MINIMALLY-INVASIVE AORTIC VALVE REPLACEMENT IN PATIENTS WITH CONCOMMITANT CORONARY ARTERY DISEASE
Alon Aharon1, Matthew Thomas1, Oleg Orlov1, Ioannis Paralikas1, Djamila Abjigitova2, Joshua Wong1, Amber Melvin3, Konstadinos Plestis1.
1lankenau medical center, Philadelphia, PA, USA, 2Erasmus Medical Center, Rotterdam, Netherlands, 3Division of Cardiac Surgery University of Rochester Medical Center, Rochester, NY, USA.
OBJECTIVE: Minimally invasive aortic valve replacement (mAVR) has become the standard of care for isolated aortic valve disease. In patients with asymptomatic one or two vessel coronary artery disease not involving the left main or the ostial left anterior descending coronary artery, isolated mAVR may be a viable option.
We compared the outcomes of mAVR patients with concomitant coronary artery disease to the MIAVR patients without concomitant coronary artery disease
METHODS: From January 2006 to May 2015, 517 patients underwent mAVR at our institution. Sixty nine patients (70% male) had concurrent CAD (>50% stenosis, CAD-group) and 448 patients (58% male) had no CAD (nCAD-group). Mean age was 74.1 years (in the CAD-group vs 68.5 in the nCAD-group (p=0<0.05). There was a higher incidence of hypertension (82.6% vs 71%, p=0.041) and hypercholesterolemia (88.4%vs 62%, p=0<0.05) in the CAD group.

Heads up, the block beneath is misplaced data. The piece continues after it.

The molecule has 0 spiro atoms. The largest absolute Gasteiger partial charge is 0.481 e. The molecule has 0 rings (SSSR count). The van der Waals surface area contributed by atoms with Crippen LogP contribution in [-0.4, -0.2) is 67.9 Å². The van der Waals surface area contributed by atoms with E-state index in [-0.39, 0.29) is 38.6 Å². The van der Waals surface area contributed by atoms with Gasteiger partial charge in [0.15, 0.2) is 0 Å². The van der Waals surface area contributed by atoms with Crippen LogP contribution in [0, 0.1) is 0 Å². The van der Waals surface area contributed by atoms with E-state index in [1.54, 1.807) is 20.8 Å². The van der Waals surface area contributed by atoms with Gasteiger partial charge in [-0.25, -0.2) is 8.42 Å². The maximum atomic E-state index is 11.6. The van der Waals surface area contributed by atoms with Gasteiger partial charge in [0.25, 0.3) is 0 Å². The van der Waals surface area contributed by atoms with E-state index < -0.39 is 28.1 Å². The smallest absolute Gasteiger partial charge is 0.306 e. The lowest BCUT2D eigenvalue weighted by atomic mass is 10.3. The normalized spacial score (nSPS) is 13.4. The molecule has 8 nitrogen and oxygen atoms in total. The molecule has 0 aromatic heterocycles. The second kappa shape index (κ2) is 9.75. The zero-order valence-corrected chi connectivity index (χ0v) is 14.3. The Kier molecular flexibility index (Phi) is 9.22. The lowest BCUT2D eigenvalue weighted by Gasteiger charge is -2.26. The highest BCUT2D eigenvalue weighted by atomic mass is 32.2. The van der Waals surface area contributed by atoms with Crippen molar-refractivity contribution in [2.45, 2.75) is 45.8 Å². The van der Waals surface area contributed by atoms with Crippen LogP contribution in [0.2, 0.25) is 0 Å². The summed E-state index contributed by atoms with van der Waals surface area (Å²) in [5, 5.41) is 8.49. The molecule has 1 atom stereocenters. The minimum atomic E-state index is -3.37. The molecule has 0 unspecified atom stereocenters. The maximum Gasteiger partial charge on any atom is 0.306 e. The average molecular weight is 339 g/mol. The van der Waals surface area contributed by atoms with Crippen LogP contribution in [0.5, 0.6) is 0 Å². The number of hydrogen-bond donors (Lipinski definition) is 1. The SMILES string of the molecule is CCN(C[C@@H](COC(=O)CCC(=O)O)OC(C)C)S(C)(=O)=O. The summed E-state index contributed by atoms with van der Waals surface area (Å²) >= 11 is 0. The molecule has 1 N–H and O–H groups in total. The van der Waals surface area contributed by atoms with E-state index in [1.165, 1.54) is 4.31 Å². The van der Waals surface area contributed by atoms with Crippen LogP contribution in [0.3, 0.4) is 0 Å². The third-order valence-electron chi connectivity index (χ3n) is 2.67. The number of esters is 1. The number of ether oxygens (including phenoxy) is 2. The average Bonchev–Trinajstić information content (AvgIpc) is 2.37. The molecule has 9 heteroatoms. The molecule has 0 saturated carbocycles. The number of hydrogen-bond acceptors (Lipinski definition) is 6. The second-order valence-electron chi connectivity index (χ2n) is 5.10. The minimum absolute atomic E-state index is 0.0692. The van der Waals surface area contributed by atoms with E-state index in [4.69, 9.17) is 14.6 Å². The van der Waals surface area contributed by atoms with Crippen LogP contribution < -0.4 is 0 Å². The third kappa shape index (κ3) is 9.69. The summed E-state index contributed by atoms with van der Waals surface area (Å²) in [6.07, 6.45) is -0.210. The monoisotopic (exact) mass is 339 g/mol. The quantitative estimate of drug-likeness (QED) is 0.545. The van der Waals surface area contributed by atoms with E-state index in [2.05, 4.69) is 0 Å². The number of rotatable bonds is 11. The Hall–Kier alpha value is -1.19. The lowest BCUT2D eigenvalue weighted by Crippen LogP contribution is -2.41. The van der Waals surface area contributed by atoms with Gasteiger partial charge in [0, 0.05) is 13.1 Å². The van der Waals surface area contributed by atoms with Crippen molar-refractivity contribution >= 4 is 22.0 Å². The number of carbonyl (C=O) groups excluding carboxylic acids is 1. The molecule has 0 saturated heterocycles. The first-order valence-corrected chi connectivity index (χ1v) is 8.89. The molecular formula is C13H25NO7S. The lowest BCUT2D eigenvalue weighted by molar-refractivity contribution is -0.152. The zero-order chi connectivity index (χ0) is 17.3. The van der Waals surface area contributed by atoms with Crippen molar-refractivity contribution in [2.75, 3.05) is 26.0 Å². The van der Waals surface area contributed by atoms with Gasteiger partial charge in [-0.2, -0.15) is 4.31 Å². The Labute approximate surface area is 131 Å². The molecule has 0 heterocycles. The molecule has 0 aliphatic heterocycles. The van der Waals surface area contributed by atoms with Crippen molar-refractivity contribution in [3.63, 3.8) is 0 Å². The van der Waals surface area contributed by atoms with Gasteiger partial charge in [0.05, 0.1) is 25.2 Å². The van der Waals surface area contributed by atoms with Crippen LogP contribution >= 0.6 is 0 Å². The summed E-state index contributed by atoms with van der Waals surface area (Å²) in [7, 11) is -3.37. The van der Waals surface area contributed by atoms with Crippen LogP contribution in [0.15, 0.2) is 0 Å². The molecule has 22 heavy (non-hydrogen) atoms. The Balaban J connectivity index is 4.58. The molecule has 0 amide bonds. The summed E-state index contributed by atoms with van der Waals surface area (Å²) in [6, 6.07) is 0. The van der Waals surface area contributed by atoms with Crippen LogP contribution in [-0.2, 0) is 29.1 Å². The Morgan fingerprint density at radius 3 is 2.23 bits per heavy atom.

RESULTS: The mean cardiopulmonary bypass and cross-clamp times were 114.9 vs 125 and 86.9 vs 96 minutes for the CAD-group vs nCAD-group respectively.There was no difference in the use of PRBC [2.3 vs 2.1], FFP [0.77 vs. 0.43], PLTS [1 vs. 1] and cryoprecipitate [1.2 vs 1.2 units] in the CAD-group vs nCAD-group respectively.There was no difference in postoperative stroke [2(2.9%) vs 5(1%)], new onset renal insufficiency [5 (7.2 %) vs 18(4%)], and atrial fibrillation [29(33.3%) vs 126(28%)] in CAD-group vs nCAD-group respectively. In-hospital mortality was higher (5.8% vs 2%) in the CAD group (p<0.05). The actuarial survival at 1, 3 and 5 years was 90.87% vs 96.88%, 87.36% vs 93.45% and 74.27% vs 89.57% CAD-group vs nCAD-group respectively (p<0.05)
CONCLUSIONS: Although coronary artery disease did not directly contribute to postoperative mortality, the presence of coronary artery disease had a negative impact both on short and long term survival.
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